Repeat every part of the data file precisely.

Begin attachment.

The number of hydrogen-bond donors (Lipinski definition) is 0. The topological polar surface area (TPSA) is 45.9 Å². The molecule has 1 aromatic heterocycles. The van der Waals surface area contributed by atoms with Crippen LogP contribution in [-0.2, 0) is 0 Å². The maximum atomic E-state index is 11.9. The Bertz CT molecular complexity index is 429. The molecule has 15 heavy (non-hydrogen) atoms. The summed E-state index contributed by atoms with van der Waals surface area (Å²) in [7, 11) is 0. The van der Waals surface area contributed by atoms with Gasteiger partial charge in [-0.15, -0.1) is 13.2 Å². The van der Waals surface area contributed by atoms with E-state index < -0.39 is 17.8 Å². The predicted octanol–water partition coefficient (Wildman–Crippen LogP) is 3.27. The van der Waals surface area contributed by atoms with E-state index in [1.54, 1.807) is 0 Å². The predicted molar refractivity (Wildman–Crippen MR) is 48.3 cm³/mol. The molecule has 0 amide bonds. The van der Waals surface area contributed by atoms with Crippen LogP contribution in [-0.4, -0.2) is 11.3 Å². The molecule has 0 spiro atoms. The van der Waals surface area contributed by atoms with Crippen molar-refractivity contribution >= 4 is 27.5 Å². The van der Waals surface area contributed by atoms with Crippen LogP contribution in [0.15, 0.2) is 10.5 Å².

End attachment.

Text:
The number of hydrogen-bond donors (Lipinski definition) is 0. The topological polar surface area (TPSA) is 45.9 Å². The molecule has 1 aromatic heterocycles. The van der Waals surface area contributed by atoms with Crippen LogP contribution in [-0.2, 0) is 0 Å². The maximum atomic E-state index is 11.9. The Bertz CT molecular complexity index is 429. The molecule has 15 heavy (non-hydrogen) atoms. The summed E-state index contributed by atoms with van der Waals surface area (Å²) in [7, 11) is 0. The van der Waals surface area contributed by atoms with Gasteiger partial charge in [-0.15, -0.1) is 13.2 Å². The van der Waals surface area contributed by atoms with E-state index < -0.39 is 17.8 Å². The predicted octanol–water partition coefficient (Wildman–Crippen LogP) is 3.27. The van der Waals surface area contributed by atoms with E-state index in [1.54, 1.807) is 0 Å². The predicted molar refractivity (Wildman–Crippen MR) is 48.3 cm³/mol. The molecule has 0 amide bonds. The van der Waals surface area contributed by atoms with Crippen LogP contribution in [-0.4, -0.2) is 11.3 Å². The molecule has 0 spiro atoms. The van der Waals surface area contributed by atoms with Crippen molar-refractivity contribution >= 4 is 27.5 Å². The van der Waals surface area contributed by atoms with Crippen LogP contribution in [0.15, 0.2) is 10.5 Å².